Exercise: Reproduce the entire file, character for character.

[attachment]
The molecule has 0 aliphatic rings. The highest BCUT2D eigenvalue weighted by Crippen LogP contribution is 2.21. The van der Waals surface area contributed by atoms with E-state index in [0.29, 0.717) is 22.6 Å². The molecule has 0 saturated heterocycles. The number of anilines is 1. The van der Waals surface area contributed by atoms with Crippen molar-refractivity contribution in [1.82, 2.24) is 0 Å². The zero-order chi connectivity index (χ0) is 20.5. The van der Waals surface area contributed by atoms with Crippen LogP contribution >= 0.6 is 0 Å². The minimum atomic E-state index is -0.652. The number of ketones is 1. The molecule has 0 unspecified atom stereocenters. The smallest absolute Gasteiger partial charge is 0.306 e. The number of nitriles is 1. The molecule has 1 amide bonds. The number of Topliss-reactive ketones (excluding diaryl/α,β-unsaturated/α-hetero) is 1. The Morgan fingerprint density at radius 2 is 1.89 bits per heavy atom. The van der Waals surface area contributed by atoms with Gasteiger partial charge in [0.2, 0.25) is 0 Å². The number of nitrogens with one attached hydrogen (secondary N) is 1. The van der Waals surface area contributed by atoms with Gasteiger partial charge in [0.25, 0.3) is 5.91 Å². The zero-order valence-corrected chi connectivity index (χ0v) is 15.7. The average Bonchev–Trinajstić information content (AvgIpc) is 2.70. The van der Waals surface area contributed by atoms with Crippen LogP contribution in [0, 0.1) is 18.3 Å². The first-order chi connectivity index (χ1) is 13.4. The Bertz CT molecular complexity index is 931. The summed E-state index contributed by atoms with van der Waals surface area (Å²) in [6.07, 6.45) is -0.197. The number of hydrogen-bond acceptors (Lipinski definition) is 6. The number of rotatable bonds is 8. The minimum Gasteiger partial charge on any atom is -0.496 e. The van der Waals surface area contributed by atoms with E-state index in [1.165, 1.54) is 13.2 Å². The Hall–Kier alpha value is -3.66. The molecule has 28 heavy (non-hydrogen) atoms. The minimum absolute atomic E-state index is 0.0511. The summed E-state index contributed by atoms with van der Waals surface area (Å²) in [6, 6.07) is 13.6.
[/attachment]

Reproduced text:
The molecule has 0 aliphatic rings. The highest BCUT2D eigenvalue weighted by Crippen LogP contribution is 2.21. The van der Waals surface area contributed by atoms with E-state index in [0.29, 0.717) is 22.6 Å². The molecule has 0 saturated heterocycles. The number of anilines is 1. The van der Waals surface area contributed by atoms with Crippen molar-refractivity contribution in [1.82, 2.24) is 0 Å². The zero-order chi connectivity index (χ0) is 20.5. The van der Waals surface area contributed by atoms with Crippen LogP contribution >= 0.6 is 0 Å². The minimum atomic E-state index is -0.652. The number of ketones is 1. The molecule has 0 unspecified atom stereocenters. The smallest absolute Gasteiger partial charge is 0.306 e. The number of nitriles is 1. The molecule has 1 amide bonds. The number of Topliss-reactive ketones (excluding diaryl/α,β-unsaturated/α-hetero) is 1. The Morgan fingerprint density at radius 2 is 1.89 bits per heavy atom. The van der Waals surface area contributed by atoms with Gasteiger partial charge in [0.2, 0.25) is 0 Å². The number of nitrogens with one attached hydrogen (secondary N) is 1. The van der Waals surface area contributed by atoms with Gasteiger partial charge in [0.25, 0.3) is 5.91 Å². The zero-order valence-corrected chi connectivity index (χ0v) is 15.7. The average Bonchev–Trinajstić information content (AvgIpc) is 2.70. The van der Waals surface area contributed by atoms with Crippen LogP contribution in [0, 0.1) is 18.3 Å². The first-order chi connectivity index (χ1) is 13.4. The Bertz CT molecular complexity index is 931. The summed E-state index contributed by atoms with van der Waals surface area (Å²) in [6.07, 6.45) is -0.197. The number of hydrogen-bond acceptors (Lipinski definition) is 6. The number of rotatable bonds is 8. The minimum Gasteiger partial charge on any atom is -0.496 e. The van der Waals surface area contributed by atoms with E-state index in [1.165, 1.54) is 13.2 Å². The Hall–Kier alpha value is -3.66. The molecule has 28 heavy (non-hydrogen) atoms. The minimum absolute atomic E-state index is 0.0511. The summed E-state index contributed by atoms with van der Waals surface area (Å²) in [6, 6.07) is 13.6.